Parties agree: the government must regain citizens’ trust

The government must regain the trust of the citizens, according to politicians in The Hague. The benefits scandal and the consequences of Groningen gas extraction, among other things, have had such a deep impact on many citizens that this should never happen again, according to the unanimous opinion. A lot of big words are spent on this in the election manifestos. Parties are more vague about concrete solutions to make the government function better, fairer, and more at the service of the citizen and to improve contact between government and citizens. They expect that this should lead to more confidence among citizens in the government. Or at least to restore that confidence.

“In recent years, the government and government have failed to meet the citizens of the Netherlands on a large number of issues,” states the New Social Contract (NSC) manifesto by Pieter Omtzigt. The party’s priority is “a thorough renovation of Dutch public administration, to prevent mismanagement from creating new victims.”

“The government has behaved improperly towards benefit parents and the people of Groningen,” the VVD acknowledges in its election manifesto. “We will quickly correct the injustice that has been done to both benefit parents and Groningen residents wherever possible,” the Liberals add. The VVD has been part of the government for the past thirteen years. In “our liberal democracy, the government must always act based on the rule of law, service, humanity and the human scale,” the VVD believes.

“The social state of the Netherlands is crying out for recovery based on trust, respect, and solidarity,” says Frans Timmermans (GroenLinks-PvdA). According to the party leader, if the government places trust in citizens, the foundation is laid “to regain trust from citizens.”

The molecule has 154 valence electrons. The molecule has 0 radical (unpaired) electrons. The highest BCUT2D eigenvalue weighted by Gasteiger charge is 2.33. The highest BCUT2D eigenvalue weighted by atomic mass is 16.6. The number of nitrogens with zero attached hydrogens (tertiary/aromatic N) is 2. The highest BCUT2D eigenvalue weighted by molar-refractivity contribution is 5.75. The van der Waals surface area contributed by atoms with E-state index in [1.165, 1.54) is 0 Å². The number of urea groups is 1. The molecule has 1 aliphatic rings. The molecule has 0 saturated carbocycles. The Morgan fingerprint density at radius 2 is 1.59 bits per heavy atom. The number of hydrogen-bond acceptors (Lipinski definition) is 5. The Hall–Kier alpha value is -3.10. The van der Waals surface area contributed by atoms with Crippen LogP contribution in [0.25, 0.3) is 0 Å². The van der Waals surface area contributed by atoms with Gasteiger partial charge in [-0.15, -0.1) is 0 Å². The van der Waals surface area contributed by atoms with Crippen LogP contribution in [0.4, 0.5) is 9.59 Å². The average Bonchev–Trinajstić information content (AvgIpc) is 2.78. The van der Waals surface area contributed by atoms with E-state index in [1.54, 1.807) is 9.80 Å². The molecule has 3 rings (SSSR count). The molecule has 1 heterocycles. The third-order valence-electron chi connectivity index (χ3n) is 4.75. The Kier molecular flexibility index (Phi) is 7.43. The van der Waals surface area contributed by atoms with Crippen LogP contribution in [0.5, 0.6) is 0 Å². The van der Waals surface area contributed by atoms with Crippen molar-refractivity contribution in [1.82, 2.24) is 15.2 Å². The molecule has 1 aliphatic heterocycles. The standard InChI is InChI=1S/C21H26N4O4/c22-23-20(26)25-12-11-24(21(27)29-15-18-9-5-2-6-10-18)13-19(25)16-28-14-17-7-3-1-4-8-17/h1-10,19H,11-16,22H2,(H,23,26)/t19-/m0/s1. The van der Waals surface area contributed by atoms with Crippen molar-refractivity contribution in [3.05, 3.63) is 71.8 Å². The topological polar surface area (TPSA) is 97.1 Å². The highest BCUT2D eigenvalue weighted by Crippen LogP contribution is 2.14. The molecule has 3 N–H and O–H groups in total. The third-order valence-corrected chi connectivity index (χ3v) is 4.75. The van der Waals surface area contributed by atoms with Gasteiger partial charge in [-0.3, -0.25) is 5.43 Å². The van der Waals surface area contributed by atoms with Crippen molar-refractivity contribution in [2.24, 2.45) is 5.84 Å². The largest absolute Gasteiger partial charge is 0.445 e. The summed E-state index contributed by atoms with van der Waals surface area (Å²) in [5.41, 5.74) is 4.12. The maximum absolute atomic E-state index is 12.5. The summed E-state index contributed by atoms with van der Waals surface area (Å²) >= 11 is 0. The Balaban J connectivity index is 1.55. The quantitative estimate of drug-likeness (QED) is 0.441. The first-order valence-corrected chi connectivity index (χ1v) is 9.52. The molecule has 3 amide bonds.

BBB is also talking about a “deep crisis of confidence between citizens and government”. The PVV wants to get rid of an “all-powerful government that crushes people, as in the benefits scandal” and towards a government that is there for its citizens. D66 wants trust to become the starting point for policy again, instead of the current distrust. “A government that trusts residents lays a foundation for trust in the government.”

The parties also propose solutions, some of which are quite concrete, and others not at all. “We promote the human dimension in laws and regulations. We must prevent harsh effects of laws and regulations at all times,” the VVD wants. The liberals also no longer want people who unintentionally make a mistake to be immediately labeled as fraudsters. These six parties agree on this.
They also want the government to be close, helpful, and transparent. In addition to digital counters, citizens must always be able to go to a physical counter with their government questions or problems with the government.

To better protect people’s (fundamental) rights, laws must be constitutionally tested, according to NSC, GroenLinks-PvdA, and BBB. Furthermore, the NSC wants to establish a constitutional court for this purpose. However, GroenLinks-PvdA and BBB believe this is unnecessary and want to add this task to the work package of judges.

Overall, the government must acknowledge mistakes, learn from them, and correct mistakes, the six parties believe. According to them, this also contributes to regaining trust. The government must be open to criticism and suggestions from civil servants and implementing organizations. All parties also want better listening to citizens. As BBB writes in its election manifesto: For example, the BBB writes in its election manifesto: “The government should not only be interested in the opinions and problems of citizens at election times, but ALWAYS.” Parties agree: the government must regain citizens’ trust

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